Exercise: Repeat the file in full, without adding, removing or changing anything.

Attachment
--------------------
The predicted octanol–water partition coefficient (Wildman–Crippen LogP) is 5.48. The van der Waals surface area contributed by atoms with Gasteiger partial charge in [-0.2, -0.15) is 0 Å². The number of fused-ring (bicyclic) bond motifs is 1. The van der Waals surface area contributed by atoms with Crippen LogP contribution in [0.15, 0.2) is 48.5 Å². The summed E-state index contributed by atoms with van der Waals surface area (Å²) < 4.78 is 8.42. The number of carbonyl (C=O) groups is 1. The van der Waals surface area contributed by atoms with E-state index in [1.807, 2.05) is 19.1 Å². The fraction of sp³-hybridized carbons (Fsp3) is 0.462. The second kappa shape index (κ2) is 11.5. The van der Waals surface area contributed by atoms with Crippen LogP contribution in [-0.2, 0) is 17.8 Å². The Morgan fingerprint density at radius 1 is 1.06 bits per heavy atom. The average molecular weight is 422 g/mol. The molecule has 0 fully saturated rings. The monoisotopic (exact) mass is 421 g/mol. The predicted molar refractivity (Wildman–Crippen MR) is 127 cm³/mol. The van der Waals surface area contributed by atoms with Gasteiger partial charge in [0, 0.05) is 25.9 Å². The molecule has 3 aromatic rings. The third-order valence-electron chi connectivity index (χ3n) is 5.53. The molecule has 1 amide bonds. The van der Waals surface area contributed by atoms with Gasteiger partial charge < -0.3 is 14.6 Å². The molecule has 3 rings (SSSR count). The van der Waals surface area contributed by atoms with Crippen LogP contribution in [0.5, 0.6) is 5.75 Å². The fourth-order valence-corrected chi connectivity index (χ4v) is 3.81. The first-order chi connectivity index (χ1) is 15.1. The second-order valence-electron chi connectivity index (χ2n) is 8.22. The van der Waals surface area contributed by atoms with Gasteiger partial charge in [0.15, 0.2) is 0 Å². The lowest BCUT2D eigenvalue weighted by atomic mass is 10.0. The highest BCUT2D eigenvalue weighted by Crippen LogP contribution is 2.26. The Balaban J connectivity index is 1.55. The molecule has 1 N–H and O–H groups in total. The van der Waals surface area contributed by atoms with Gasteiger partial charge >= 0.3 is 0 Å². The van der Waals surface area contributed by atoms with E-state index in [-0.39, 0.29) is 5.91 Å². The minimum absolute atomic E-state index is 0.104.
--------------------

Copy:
The predicted octanol–water partition coefficient (Wildman–Crippen LogP) is 5.48. The van der Waals surface area contributed by atoms with Gasteiger partial charge in [-0.2, -0.15) is 0 Å². The number of fused-ring (bicyclic) bond motifs is 1. The van der Waals surface area contributed by atoms with Crippen LogP contribution in [0.15, 0.2) is 48.5 Å². The summed E-state index contributed by atoms with van der Waals surface area (Å²) < 4.78 is 8.42. The number of carbonyl (C=O) groups is 1. The van der Waals surface area contributed by atoms with E-state index in [1.807, 2.05) is 19.1 Å². The fraction of sp³-hybridized carbons (Fsp3) is 0.462. The second kappa shape index (κ2) is 11.5. The van der Waals surface area contributed by atoms with Crippen LogP contribution in [-0.2, 0) is 17.8 Å². The Morgan fingerprint density at radius 1 is 1.06 bits per heavy atom. The average molecular weight is 422 g/mol. The molecule has 0 fully saturated rings. The monoisotopic (exact) mass is 421 g/mol. The predicted molar refractivity (Wildman–Crippen MR) is 127 cm³/mol. The van der Waals surface area contributed by atoms with Gasteiger partial charge in [0, 0.05) is 25.9 Å². The molecule has 3 aromatic rings. The third-order valence-electron chi connectivity index (χ3n) is 5.53. The molecule has 1 amide bonds. The van der Waals surface area contributed by atoms with Gasteiger partial charge < -0.3 is 14.6 Å². The molecule has 3 rings (SSSR count). The van der Waals surface area contributed by atoms with Crippen LogP contribution in [0.5, 0.6) is 5.75 Å². The fourth-order valence-corrected chi connectivity index (χ4v) is 3.81. The first-order chi connectivity index (χ1) is 15.1. The second-order valence-electron chi connectivity index (χ2n) is 8.22. The van der Waals surface area contributed by atoms with Gasteiger partial charge in [0.15, 0.2) is 0 Å². The lowest BCUT2D eigenvalue weighted by atomic mass is 10.0. The highest BCUT2D eigenvalue weighted by Crippen LogP contribution is 2.26. The Balaban J connectivity index is 1.55. The molecule has 1 N–H and O–H groups in total. The van der Waals surface area contributed by atoms with Gasteiger partial charge >= 0.3 is 0 Å². The van der Waals surface area contributed by atoms with E-state index in [-0.39, 0.29) is 5.91 Å². The minimum absolute atomic E-state index is 0.104.